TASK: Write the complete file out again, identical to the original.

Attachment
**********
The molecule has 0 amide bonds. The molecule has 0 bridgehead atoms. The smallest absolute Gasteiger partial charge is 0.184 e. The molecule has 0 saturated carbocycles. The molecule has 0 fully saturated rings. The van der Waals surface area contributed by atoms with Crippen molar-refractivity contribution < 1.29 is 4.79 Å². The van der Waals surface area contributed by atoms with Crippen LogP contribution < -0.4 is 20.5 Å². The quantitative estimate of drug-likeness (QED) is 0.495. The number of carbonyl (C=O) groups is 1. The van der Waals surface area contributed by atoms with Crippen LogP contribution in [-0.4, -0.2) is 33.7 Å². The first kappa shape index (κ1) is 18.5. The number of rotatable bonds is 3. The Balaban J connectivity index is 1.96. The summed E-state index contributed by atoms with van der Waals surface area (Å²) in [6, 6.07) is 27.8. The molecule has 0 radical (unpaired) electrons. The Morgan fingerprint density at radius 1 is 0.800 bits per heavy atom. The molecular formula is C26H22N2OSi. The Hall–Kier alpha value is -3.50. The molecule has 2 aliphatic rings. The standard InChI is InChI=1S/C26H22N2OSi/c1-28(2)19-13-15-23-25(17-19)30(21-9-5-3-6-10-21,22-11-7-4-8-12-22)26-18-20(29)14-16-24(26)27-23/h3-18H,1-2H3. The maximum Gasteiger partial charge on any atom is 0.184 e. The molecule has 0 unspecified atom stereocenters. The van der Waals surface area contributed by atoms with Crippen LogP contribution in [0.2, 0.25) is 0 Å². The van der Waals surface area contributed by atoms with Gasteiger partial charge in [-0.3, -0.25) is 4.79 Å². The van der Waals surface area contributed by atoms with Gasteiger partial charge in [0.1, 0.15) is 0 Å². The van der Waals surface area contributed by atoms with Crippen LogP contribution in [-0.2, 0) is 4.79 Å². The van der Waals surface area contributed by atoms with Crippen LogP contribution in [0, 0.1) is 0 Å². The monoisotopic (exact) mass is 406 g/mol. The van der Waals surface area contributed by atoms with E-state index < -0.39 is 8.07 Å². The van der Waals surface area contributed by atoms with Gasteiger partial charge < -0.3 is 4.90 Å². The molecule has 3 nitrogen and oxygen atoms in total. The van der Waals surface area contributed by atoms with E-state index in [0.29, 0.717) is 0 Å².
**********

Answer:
The molecule has 0 amide bonds. The molecule has 0 bridgehead atoms. The smallest absolute Gasteiger partial charge is 0.184 e. The molecule has 0 saturated carbocycles. The molecule has 0 fully saturated rings. The van der Waals surface area contributed by atoms with Crippen molar-refractivity contribution < 1.29 is 4.79 Å². The van der Waals surface area contributed by atoms with Crippen LogP contribution < -0.4 is 20.5 Å². The quantitative estimate of drug-likeness (QED) is 0.495. The number of carbonyl (C=O) groups is 1. The van der Waals surface area contributed by atoms with Crippen LogP contribution in [-0.4, -0.2) is 33.7 Å². The first kappa shape index (κ1) is 18.5. The number of rotatable bonds is 3. The Balaban J connectivity index is 1.96. The summed E-state index contributed by atoms with van der Waals surface area (Å²) in [6, 6.07) is 27.8. The molecule has 0 radical (unpaired) electrons. The Morgan fingerprint density at radius 1 is 0.800 bits per heavy atom. The molecular formula is C26H22N2OSi. The Hall–Kier alpha value is -3.50. The molecule has 2 aliphatic rings. The standard InChI is InChI=1S/C26H22N2OSi/c1-28(2)19-13-15-23-25(17-19)30(21-9-5-3-6-10-21,22-11-7-4-8-12-22)26-18-20(29)14-16-24(26)27-23/h3-18H,1-2H3. The maximum Gasteiger partial charge on any atom is 0.184 e. The molecule has 0 unspecified atom stereocenters. The van der Waals surface area contributed by atoms with Crippen LogP contribution in [0.2, 0.25) is 0 Å². The van der Waals surface area contributed by atoms with Gasteiger partial charge in [-0.3, -0.25) is 4.79 Å². The van der Waals surface area contributed by atoms with Gasteiger partial charge in [0.1, 0.15) is 0 Å². The van der Waals surface area contributed by atoms with Crippen LogP contribution in [-0.2, 0) is 4.79 Å². The van der Waals surface area contributed by atoms with Crippen LogP contribution in [0, 0.1) is 0 Å². The monoisotopic (exact) mass is 406 g/mol. The van der Waals surface area contributed by atoms with E-state index < -0.39 is 8.07 Å². The van der Waals surface area contributed by atoms with Gasteiger partial charge < -0.3 is 4.90 Å². The molecule has 3 nitrogen and oxygen atoms in total. The van der Waals surface area contributed by atoms with E-state index in [0.29, 0.717) is 0 Å².